Hundreds of thousands of devotees will cheer the return of Joe Leaphorn and Jim Chee in Tony Hillerman's most intricate and atmospheric novel yet. The Navajo policemen, whose exploits are now published in sixteen languages, are brought together by the death of a man on Ship Rock, almost 1700 feet above the desert floor.
The fallen man had sprawled on the ledge under the peak of Ship Rock mountain for eleven years - visited only by the ravens who had picked his bones bareand scattered his rock-climbing gear.
Through the memory of those who had known him, emerges an understanding of the fallen man, who had been given everything and found it was not enough.
The Fallen Man is replete with Hillerman trademarks - ingeniously intricate plotting, splendid evocations of the Southwest's harsh beauty, insights into a venerable culture, and subtly poignant characterizations.
Tony Hillerman's many bestselling novels include Finding Moon, Sacred Clowns,and Coyote Waits. He lives with his wife, Marie, in Albuquerque, New Mexico.
Gil Silverbird is an American Navajo Indian who sings in several languagesand performs extensively in the theatre and on television. He can also be heardon Tony Hillerman's The Ghostway and Sacred Clowns.
©1996 Tony Hillerman (P)2013 HarperCollinsPublishers
I love Tony Hillerman books and it is great to finally get some unabridged versions on Audible. We should have all of them here of course but that is off the point. Thus I was eagerly anticipating my acquaintance with a beloved old friends Jim and Joe when a started this volume. Sadly I was immediately put off by the voice, accents (or attempts thereof) and generally delivery of the narrator. He is totally wrong for this series. His effort at a Navaho or even Native American accent comes off as bad attempt at West Texas country. And that is being quite generous. I have listened to all of the abridged Hillerman CDs and never have I heard anything this bad. If fact, those narrators generally did a fine job with the main characters. I hate to make this about the narration but the bottom line is that the book is good enough to survive even narration this bad and still be enjoyable. After the first hour, I simply became numb to the pitiful efforts to reproduce a Native American speech pattern and concentrated on the words alone. Boy do I hope the other unabridged Hillerman books here have a different narrator.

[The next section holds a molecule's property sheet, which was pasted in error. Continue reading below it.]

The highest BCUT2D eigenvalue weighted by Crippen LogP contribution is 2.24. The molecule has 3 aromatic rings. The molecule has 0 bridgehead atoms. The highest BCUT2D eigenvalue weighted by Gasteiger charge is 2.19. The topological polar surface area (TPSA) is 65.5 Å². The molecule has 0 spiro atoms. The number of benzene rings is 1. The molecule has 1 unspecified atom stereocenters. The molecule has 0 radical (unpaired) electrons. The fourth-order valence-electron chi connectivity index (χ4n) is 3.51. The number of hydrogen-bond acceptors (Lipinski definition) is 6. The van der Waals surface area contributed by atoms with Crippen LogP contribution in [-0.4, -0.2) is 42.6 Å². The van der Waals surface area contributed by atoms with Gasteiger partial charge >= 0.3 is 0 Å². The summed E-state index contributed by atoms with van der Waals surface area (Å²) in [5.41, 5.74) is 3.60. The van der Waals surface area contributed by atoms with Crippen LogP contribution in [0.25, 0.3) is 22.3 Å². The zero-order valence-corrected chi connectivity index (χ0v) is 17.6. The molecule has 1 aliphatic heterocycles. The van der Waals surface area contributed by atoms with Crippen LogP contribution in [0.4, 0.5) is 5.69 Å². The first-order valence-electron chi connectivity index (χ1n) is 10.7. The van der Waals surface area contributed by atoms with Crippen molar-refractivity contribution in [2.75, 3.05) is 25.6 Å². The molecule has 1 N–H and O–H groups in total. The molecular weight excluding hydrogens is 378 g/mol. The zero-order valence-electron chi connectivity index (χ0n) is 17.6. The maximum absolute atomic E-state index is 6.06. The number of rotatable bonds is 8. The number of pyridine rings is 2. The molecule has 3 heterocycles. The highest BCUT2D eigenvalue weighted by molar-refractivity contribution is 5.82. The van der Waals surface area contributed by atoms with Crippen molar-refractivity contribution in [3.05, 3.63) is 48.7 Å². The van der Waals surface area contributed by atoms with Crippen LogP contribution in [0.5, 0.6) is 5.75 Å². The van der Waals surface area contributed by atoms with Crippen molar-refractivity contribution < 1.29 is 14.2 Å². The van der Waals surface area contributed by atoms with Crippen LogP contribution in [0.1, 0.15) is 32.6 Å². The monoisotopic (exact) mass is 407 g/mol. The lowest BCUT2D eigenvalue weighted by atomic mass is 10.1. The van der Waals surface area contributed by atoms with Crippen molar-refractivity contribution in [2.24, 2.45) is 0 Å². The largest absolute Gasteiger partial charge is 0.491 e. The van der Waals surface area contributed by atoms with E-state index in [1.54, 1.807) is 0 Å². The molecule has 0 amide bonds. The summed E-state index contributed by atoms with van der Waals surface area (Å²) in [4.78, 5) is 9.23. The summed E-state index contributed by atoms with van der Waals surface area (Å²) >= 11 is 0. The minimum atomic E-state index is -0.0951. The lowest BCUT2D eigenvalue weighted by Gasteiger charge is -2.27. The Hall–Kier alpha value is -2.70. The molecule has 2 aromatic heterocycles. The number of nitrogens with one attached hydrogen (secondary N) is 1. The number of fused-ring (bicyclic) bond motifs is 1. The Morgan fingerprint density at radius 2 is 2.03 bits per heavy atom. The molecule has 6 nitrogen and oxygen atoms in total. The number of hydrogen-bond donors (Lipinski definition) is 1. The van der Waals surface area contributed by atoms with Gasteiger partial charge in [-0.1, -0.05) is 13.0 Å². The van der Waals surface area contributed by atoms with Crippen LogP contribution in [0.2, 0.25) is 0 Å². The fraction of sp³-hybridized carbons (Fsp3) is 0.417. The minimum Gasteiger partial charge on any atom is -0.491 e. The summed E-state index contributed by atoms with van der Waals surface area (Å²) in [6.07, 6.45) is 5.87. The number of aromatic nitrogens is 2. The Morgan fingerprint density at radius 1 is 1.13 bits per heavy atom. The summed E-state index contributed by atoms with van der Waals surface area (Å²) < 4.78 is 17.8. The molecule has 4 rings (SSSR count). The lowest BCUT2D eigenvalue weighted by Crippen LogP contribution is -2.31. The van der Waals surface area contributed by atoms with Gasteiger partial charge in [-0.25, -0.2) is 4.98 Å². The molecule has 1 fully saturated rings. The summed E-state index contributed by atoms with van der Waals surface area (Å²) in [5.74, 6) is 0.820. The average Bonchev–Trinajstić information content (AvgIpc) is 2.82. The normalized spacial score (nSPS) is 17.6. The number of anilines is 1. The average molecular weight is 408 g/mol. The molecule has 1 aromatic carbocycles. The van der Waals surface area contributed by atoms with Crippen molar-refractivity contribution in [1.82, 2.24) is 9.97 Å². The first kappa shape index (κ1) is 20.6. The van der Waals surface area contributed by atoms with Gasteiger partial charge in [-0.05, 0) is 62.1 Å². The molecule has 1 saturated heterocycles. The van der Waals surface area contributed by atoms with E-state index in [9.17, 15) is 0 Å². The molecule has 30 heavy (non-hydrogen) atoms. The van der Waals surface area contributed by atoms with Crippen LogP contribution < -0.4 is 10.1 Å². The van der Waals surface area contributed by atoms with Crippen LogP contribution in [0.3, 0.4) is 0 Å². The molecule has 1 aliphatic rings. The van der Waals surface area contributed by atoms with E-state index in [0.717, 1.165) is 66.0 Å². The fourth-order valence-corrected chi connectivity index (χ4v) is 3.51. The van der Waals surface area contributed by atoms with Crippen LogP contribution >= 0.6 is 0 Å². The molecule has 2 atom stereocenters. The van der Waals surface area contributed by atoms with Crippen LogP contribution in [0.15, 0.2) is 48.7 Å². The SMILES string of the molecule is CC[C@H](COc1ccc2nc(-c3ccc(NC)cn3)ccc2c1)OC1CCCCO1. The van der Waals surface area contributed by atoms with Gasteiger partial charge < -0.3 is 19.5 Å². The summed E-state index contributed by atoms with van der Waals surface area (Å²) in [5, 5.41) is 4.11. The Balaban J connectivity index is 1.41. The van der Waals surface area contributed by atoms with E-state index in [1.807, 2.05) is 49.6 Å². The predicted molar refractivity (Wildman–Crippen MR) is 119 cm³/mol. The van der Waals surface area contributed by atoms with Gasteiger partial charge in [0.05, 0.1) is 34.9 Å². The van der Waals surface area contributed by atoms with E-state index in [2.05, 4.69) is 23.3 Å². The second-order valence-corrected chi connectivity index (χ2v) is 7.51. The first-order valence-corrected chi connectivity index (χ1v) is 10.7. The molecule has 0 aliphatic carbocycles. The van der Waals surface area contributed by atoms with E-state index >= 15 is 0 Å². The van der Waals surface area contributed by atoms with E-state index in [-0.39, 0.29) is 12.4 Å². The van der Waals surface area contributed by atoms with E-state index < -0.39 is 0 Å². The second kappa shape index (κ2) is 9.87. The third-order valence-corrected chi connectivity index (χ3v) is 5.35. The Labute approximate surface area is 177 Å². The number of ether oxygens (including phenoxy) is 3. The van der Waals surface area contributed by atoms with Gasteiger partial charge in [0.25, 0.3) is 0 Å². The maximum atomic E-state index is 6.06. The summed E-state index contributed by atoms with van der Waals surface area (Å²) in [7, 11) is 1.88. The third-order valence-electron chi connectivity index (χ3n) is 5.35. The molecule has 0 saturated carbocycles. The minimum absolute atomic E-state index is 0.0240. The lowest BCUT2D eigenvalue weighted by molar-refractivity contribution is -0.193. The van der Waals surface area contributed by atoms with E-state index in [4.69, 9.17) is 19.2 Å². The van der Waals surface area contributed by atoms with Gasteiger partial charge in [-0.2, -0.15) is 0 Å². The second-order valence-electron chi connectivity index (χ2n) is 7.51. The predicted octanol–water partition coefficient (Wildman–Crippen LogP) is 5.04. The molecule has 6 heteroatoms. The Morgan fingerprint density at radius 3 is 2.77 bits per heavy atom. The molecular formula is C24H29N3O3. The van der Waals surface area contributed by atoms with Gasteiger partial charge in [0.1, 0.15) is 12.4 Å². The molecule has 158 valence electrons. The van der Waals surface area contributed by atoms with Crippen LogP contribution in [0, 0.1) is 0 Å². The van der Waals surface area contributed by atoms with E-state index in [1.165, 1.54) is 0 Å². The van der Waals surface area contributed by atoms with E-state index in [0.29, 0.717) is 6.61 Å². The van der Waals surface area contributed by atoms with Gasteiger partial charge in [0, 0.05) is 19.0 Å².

Any others in the series.
You couldn't tell one character from another, all the voices were the same, everyone spoke at the same plodding pace. The characters never came alive and I struggled to follow the story because of that.
This one is a bit of a back story for several of the other Jim Chee/Joe Leaphorn stories, with the usual mix of intriguing characters and more twists and turns than a 4-Corners road. The contrast between Janet, the "urban Indian" and Jim Chee's passion for his local land, people, and culture was especially well told.
The very last arrest in the story was my favorite moment.
Mr. Baskous has strong abilities as a reader, but his accents constantly slipped, and never sounded Native American except for very brief moments here and there. His ability create identifiable genders has a ways to go as well. I think he would do well in other literature, with less need for a distinctly different accent. Before he records any more of these, it might be worthwhile for him to listen to the old CD versions done by George Guidall - really well done for both genders and the overall accent needs.
Jim Chee's growing realization that Janet intended to remake him was especially well written and paced well.
Every time I read a Jim Chee/Joe Leaphorn book I feel as if I am having a very attractive lesson in cultural behaviours and history. These are terrific books.
Tony Hillerman's stories are classic in their introductions to Navajo culture, but I greatly prefer the original narrator, George Guidell, as the "real" voices of Joe Leaphorn and Jim Chee.
Other Tony Hillerman stories on the reservation.
I like Jim Chee and Joe Leaphorn equally well.
Intrigue , suspense, emotional
The book presented modern day excitement of detective work on an Indian reservation. A well paced story about old style detective work and new. The story made sense and was easy to follow.
Christain has a good ability to change his voice from male, female, Indian and a person form the east coast.
Yes - if started in the morning with nothing else to do this would holdyour interest.
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